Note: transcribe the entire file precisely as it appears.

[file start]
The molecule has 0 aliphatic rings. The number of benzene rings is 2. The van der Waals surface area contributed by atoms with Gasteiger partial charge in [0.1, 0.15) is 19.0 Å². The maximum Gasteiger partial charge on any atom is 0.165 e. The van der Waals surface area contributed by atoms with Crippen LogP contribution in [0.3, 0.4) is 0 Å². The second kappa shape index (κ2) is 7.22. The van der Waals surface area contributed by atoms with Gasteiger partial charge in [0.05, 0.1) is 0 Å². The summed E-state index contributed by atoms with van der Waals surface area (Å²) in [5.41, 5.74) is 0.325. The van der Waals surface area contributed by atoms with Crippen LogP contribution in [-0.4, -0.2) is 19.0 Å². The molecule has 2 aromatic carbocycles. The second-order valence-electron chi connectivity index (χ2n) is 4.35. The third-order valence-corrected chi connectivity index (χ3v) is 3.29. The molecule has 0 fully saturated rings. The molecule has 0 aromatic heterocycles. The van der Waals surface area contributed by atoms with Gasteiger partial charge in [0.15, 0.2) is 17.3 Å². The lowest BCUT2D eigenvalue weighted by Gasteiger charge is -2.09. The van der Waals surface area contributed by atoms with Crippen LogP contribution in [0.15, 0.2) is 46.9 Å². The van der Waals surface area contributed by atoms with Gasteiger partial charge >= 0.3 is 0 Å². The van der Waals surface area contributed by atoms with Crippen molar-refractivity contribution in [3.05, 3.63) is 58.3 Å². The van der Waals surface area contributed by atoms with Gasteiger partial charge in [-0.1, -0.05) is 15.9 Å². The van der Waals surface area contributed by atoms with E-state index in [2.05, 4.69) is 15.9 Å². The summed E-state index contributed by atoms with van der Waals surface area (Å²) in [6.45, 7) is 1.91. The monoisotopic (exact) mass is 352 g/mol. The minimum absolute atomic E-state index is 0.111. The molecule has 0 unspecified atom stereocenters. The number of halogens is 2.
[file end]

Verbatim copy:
The molecule has 0 aliphatic rings. The number of benzene rings is 2. The van der Waals surface area contributed by atoms with Gasteiger partial charge in [0.1, 0.15) is 19.0 Å². The maximum Gasteiger partial charge on any atom is 0.165 e. The van der Waals surface area contributed by atoms with Crippen LogP contribution in [0.3, 0.4) is 0 Å². The second kappa shape index (κ2) is 7.22. The van der Waals surface area contributed by atoms with Gasteiger partial charge in [0.05, 0.1) is 0 Å². The summed E-state index contributed by atoms with van der Waals surface area (Å²) in [5.41, 5.74) is 0.325. The van der Waals surface area contributed by atoms with Crippen LogP contribution in [-0.4, -0.2) is 19.0 Å². The molecule has 2 aromatic carbocycles. The second-order valence-electron chi connectivity index (χ2n) is 4.35. The third-order valence-corrected chi connectivity index (χ3v) is 3.29. The molecule has 0 fully saturated rings. The molecule has 0 aromatic heterocycles. The van der Waals surface area contributed by atoms with Gasteiger partial charge in [0.15, 0.2) is 17.3 Å². The lowest BCUT2D eigenvalue weighted by Gasteiger charge is -2.09. The van der Waals surface area contributed by atoms with Crippen LogP contribution in [0.15, 0.2) is 46.9 Å². The van der Waals surface area contributed by atoms with Gasteiger partial charge >= 0.3 is 0 Å². The van der Waals surface area contributed by atoms with Crippen molar-refractivity contribution in [3.05, 3.63) is 58.3 Å². The van der Waals surface area contributed by atoms with Gasteiger partial charge in [-0.1, -0.05) is 15.9 Å². The van der Waals surface area contributed by atoms with E-state index in [2.05, 4.69) is 15.9 Å². The summed E-state index contributed by atoms with van der Waals surface area (Å²) in [6.45, 7) is 1.91. The monoisotopic (exact) mass is 352 g/mol. The minimum absolute atomic E-state index is 0.111. The molecule has 0 unspecified atom stereocenters. The number of halogens is 2.